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Is it possible to run one iteration of logrotate manually without scheduling it on some interval?

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up vote 358 down vote accepted

Yes: logrotate --force $CONFIG_FILE

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note that --force will rotate file(s) even if they do not meet the specified criteria such as minsize, age, etc. – xofer Jun 5 '13 at 21:28
If you place the logrotate config file in /etc/logrotate.d/custom.conf does this mean, you don't need to specify a size/time when the log should automatically rotate? Or should you place the config in a different folder if you do not intend to make it rotate automatically? – Damainman Aug 7 '13 at 9:19
+1 Thanks this is exactly what I search – Mike Oct 30 '14 at 17:46
The criteria "notifempty" is not ignore by "--force". This stumped me for a while, so i mention this as an exception to @xofer statement. – thelogix Sep 29 '15 at 13:43
It means it succeed if it doesn't print anything in the console when I run it, right? – Aminah Nuraini Feb 14 at 21:48

logrotate -d [your_config_file] invokes debug mode, giving you a verbose description of what would happen, but leaving the log files untouched.

Also, just google for 'man logrotate' to read the manual.

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those who came here looking for the answer of a question like "how can i test my logrotate conf?" can take this one as an answer , as it just TESTS the conf – kommradHomer Mar 29 '14 at 20:50
Also you can just run 'man rotate' in terminal without bothering Google. – Hossein May 1 '14 at 11:50
Wow, this answer looks very close to an RTFM-like one. – mppfiles Jul 30 '14 at 22:33
downvoted for RTM line in the answer. Its disrespectful. YOU may be so familiar with the details of UNIX, that you can quickly scan through a bunch of terminology for the one line that answers your question. But a large benefit of stackoverflow is that it allows non-experts to QUICKLY find an answer to their question. – ToolmakerSteve Apr 23 at 17:16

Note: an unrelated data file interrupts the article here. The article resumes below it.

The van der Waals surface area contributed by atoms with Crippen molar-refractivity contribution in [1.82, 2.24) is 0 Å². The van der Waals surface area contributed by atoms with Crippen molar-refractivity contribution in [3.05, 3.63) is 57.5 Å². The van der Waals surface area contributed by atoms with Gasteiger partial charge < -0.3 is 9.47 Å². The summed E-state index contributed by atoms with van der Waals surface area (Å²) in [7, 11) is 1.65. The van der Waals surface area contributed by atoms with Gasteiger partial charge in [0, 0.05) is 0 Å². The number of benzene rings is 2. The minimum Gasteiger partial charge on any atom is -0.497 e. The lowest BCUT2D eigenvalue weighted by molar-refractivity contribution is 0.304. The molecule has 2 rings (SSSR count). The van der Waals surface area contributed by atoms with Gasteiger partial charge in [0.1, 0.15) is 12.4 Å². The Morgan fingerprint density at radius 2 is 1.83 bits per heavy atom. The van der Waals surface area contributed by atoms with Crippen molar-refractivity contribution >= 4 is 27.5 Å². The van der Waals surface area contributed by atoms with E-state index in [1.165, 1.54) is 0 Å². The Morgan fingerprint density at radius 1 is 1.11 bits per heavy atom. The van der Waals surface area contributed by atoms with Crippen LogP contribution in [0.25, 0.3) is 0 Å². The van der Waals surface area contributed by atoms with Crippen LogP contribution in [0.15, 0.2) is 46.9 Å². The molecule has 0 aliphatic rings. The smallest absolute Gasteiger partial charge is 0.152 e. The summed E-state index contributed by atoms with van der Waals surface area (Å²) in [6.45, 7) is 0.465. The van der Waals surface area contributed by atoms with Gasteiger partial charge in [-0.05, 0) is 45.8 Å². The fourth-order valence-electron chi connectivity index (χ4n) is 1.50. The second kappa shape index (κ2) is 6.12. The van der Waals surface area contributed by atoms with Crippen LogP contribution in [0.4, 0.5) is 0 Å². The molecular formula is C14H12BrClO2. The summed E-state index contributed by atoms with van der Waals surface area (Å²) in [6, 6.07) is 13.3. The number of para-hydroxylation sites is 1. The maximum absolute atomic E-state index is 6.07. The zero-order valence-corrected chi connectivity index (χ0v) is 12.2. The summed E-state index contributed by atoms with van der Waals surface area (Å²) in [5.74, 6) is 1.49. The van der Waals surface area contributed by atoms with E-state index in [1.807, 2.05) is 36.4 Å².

If you want to force-run a single specific directory or daemon's log files, you can usually find the configuration in /etc/logrotate.d, and they will work standalone.

Keep in mind that global configuration specified in /etc/logrotate.conf will not apply, so if you do this you should ensure you specify all the options you want in the /etc/logrotate.d/[servicename] config file specifically.

You can try it out with -d to see what would happen:

logrotate -df /etc/logrotate.d/nginx

Then you can run (using nginx as an example):

logrotate -f /etc/logrotate.d/nginx

And the nginx logs alone will be rotated.

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You may want to run it in verbose + force mode.

logrotate -vf /etc/logrotate.conf

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The way to run all of logrotate is:

logrotate -f /etc/logrotate.conf

that will run the primary logrotate file, which includes the other logrotate configurations as well

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Issue the following command,the way to run specified logrotate:

logrotate -vf /etc/logrotate.d/custom


-v :show the process

-f :forcing run

custom :user-defined log setting

eg: mongodb-log

# mongodb-log rotate

/data/var/log/mongodb/mongod.log {
    rotate 30
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